McGuinty has made Ontario the land of mediocrity – by Randy Hillier (Calgary Herald – March 11, 2012)

Randy Hillier is the Progressive Conservative MPP for Lanark-Frontenac- Lennox and Addington.

As I was reading between the lines of the Drummond report, a penny dropped out from the political spin: Premier Dalton McGuinty’s message is that Ontario can no longer compete with the likes of Alberta or Newfoundland because we don’t have their natural resources.
And he is right in this regard; McGuinty has locked our resources away and they remain untouched. The premier has stated that Alberta’s resource wealth has been a burden on the Ontario economy. McGuinty ignores that Alberta’s resource sector would be the exact same as Ontario’s if they were faced with the same regulatory regime.
McGuinty has been too preoccupied crafting regulations that now exceed over a half million. Rather than accepting the word of their beloved environmental advisers, McGuinty and his Liberal government should spend more time discovering Ontario for themselves. If they did, they might actually realize Ontario’s true and vast natural resource wealth.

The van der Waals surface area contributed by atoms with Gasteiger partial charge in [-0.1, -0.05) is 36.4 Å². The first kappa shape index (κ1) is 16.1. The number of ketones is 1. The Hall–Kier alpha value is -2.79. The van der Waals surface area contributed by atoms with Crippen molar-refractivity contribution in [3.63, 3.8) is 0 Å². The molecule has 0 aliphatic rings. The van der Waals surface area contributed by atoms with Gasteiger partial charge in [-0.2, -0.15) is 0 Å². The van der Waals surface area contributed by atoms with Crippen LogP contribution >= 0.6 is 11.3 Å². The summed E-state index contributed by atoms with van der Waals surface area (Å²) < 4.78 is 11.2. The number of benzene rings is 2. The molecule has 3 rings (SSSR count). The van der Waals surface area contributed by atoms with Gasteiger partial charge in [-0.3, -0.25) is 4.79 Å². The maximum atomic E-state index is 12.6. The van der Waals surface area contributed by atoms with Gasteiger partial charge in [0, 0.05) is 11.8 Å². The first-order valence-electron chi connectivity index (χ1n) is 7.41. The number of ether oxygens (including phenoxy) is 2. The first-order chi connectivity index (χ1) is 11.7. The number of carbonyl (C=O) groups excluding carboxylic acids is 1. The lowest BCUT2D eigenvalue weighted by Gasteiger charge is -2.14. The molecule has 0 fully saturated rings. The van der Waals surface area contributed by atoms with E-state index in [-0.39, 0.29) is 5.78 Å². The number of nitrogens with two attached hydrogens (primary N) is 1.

Northern Ontario is one of the richest mineral deposits on Earth. The Ring of Fire is home to one of the most valuable chromite deposits in the world and yet it remains virtually untouched. Ontario has some of the most expansive forests and we are strategically located in the heart of North America’s largest market and transportation corridor. Yet we have entombed these resources and advantages within a legislative mausoleum of red tape.
Take the Far North Act for example. McGuinty passed the act in 2010 restricting development on 50 per cent of land in Ontario, cutting off an unknown amount of potential mining and forestry operations, new investment and wealth. This act alone has cost Ontario literally thousands of jobs. Our expensive energy policies and forestry legislation have created uncertainty and have all but felled our once profitable forestry industry.
Our water resources, whether as a commodity, opportunity or use in power generation, have all been shut down through similar burdensome regulatory regimes. The Far North Act alone shut off almost 2,000 megawatts of potential hydro power. This complacency has only been bolstered with the Green Energy Act.
For the rest of this article, please go to the Calgary Herald website: